Notably, these revisions to the EAR do not add or change the requirements of the EAR, but instead, simply provide guidance based on existing agency understanding and practice. Government contracts that are involved in exports and international trade should review these clarifications closely for guidance as they add nuanced details to complying with the EAR.

Industry Developments

DCAA guidance clarifies cost or price analysis requirements for subcontractor proposals

*Thomas Lemmer, Partner; Steven Masiello, Partner; and J. Quincy Stott, Managing Associate of Dentons' Government Contracts practice contributed this piece to the Legislative and Regulatory Update.

The Defense Contract Audit Agency (DCAA) recently published a memorandum for regional directors (MRD), titled "Audit Alert on Requirement for Prime Contractor Cost and Price Analyses," that provides answers to frequently asked auditor questions regarding cost and price analyses to establish the reasonableness of proposed subcontract prices. Importantly, the MRD states that DCAA auditors should proceed with subcontract proposal audits even if contractor cost or price analyses are not yet available. This should help mitigate what has been a continuing problem for prime contractors—long waits for DCAA audits of subcontractor proposals—and expedite contract price negotiations.

FAR 15.404-3(b) requires a prime contractor or subcontractor to establish the reasonableness of proposed subcontract prices and to provide supporting cost or price analyses in the proposal. In certain circumstances, a prime contractor may not be able to complete the cost or price analyses by the time it submits a proposal. In such cases, the prime contractor may include a matrix in the proposal identifying the dates by which it expects to receive subcontractor proposals. The MRD states that this type of matrix does not satisfy the requirement to submit supporting cost or price analyses in the proposal, and a DCAA auditor would mark the proposal as inadequate on grounds of incomplete cost or price analyses.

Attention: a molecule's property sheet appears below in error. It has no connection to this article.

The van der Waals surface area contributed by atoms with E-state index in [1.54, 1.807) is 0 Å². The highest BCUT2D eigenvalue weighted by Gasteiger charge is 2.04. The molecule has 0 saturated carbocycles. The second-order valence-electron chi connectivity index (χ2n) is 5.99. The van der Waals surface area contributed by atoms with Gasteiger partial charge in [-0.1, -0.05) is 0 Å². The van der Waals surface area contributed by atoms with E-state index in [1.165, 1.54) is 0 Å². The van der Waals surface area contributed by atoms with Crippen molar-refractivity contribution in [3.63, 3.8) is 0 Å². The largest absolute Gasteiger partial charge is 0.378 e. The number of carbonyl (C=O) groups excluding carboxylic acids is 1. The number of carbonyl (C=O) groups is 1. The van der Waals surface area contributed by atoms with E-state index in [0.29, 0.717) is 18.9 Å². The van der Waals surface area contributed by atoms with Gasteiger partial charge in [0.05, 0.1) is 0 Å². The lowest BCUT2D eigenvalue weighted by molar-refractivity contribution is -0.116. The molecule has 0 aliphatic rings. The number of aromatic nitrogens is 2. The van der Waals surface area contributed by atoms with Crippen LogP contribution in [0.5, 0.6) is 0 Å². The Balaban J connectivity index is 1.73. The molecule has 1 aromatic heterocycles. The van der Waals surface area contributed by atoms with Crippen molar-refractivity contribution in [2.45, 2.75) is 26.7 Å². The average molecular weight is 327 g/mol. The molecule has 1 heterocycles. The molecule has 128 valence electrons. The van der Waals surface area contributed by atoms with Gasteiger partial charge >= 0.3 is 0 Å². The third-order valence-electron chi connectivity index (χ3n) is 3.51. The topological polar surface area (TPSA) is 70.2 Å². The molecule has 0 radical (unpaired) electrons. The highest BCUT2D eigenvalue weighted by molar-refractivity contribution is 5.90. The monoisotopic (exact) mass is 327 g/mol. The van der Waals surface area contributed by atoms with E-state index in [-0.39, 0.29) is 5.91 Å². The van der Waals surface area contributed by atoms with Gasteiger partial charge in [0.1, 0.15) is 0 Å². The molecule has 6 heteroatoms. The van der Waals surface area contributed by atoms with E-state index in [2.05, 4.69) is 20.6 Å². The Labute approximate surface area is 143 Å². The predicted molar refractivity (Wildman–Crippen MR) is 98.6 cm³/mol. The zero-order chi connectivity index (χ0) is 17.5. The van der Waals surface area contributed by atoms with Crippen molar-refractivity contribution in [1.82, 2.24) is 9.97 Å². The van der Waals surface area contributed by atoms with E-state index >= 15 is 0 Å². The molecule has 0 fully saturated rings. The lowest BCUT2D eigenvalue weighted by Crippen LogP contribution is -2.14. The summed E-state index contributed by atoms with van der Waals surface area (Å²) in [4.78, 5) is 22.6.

Nevertheless, the MRD provides that "this inadequacy alone will not result in the audit team's inability to proceed with the audit." In these situations, the audit team should proceed with the audit and notify the contracting officer that, if the cost or price analysis remains unavailable by the time the team's fieldwork is complete, the proposed subcontract costs will be classified as "unsupported." This guidance is a significant development for prime contractors who have struggled with DCAA auditors who refused to move forward with their audits of proposals until the subcontractor cost or price analyses are available. Rather than continuing to suffer delays caused by DCAA auditors declaring an entire proposal submission inadequate and refusing to accept audit assignments, prime contractors and their government agency customers likely can now rely on DCAA auditors to move forward with the audit process. Ultimately, this should reduce the amount of delay leading up to negotiation of contract prices.